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2010-07-02 15:50:59

Greece is the Word

The pundits were wrong. Their near-perfect predictions are flopping. Which ones? The ones betting that mortgage rates would surpass the six percent mark as summer approaches. 

Historically, when an economy begins to recover rates begin to rise. Or when the Federal debt load demands the Treasury sell more bonds. Or even when the Fed stopped buying mortgage-backed securities last March. Everyone predicted a sharp rate increase. 
These economic soothsayers try not to be wrong. If they’re wrong too many times they’re not worth much as soothsayers, are they? In fact, this author has predicted rate increases that simply haven’t happened. It just doesn’t make sense that rates are lowest since last January given all the recent economic data.
The Unemployment Report for April showed the biggest job gain in four years. The Purchasing Managers Index which tracks manufacturing orders posted a recent reading of 60.4. Any reading above 50 shows economic growth as factories order more goods. Why did they order more goods? Retail Sales numbers were up, naturally. People are buying more stuff. But everyone was wrong about rates. 
Why did everyone goof this one up? Greece. No one thought Greece’s economy would be going through so much turmoil. The massive debt they’ve accumulated is crushing them. Seeing this, investors around the world are looking at other European countries to see if they, too, could be in a similar financial quagmire.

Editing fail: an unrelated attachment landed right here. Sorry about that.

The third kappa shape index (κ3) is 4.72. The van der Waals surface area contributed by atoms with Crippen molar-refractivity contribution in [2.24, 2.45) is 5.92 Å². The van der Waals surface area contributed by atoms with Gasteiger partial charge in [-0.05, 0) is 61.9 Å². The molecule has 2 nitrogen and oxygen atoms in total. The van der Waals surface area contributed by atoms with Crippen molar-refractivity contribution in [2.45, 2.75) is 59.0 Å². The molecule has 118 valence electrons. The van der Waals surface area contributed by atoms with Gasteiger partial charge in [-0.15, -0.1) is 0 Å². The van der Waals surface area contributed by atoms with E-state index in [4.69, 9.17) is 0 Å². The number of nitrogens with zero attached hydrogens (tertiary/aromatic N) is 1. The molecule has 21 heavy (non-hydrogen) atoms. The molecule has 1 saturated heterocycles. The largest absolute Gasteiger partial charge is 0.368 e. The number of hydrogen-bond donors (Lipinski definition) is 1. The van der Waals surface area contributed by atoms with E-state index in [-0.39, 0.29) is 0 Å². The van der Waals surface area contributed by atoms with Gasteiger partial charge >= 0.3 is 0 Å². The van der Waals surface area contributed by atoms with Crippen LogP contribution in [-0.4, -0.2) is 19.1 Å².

In times of uncertainty, investors typically pull their funds out of stocks and into safer vehicles, and some of the safest just happen to be U.S. bonds, treasuries and yes, mortgage-backed securities. It’s the latter of these three that is enjoying new found popularity since the Fed stopped their buying program. Higher demand for these securities translates into lower mortgage rates. So instead of seeing rates approach six percent right now we’re enjoying 30 year fixed rate loans near 4.75 percent.
If you compare a 30 year fixed rate on $350,000 at 5.75 percent, where mortgage rates were headed, with 4.75 percent the difference in payment is $2,042 and $1,825. That’s over $200 per month, widening the pool of potential homeowners due to Greece’s appetite for debt.
Greece’s new austerity program plus an unprecedented infusion of capital from the International Monetary Fund and world governments was thought to have stopped Greece’s freefall. And it did…for about a day. Now investors are looking at the entire European Union for possible signs of other government bailouts. And it’s not too soon to look at other countries and imagine a “what if” scenario that would pull still more investors out of the stock markets seeking shelter.

If in fact this situation lasts for any extended period of time, and it could certainly last well into the fall, you can expect mortgage rates to remain around where they are today.   Let’s just hope Greece’s problems stay overseas…while we enjoy a recovering economy with lower rates.

Blanche Evans is CEO of Evans Emedia, Inc. and publisher of The Evans Ezine. As an award-winning journalist, Blanche has been named one of the "25 Most Influential People In Real Estate" by REALTOR Magazine, and twice recognized as one of the industry's most "Notables."   

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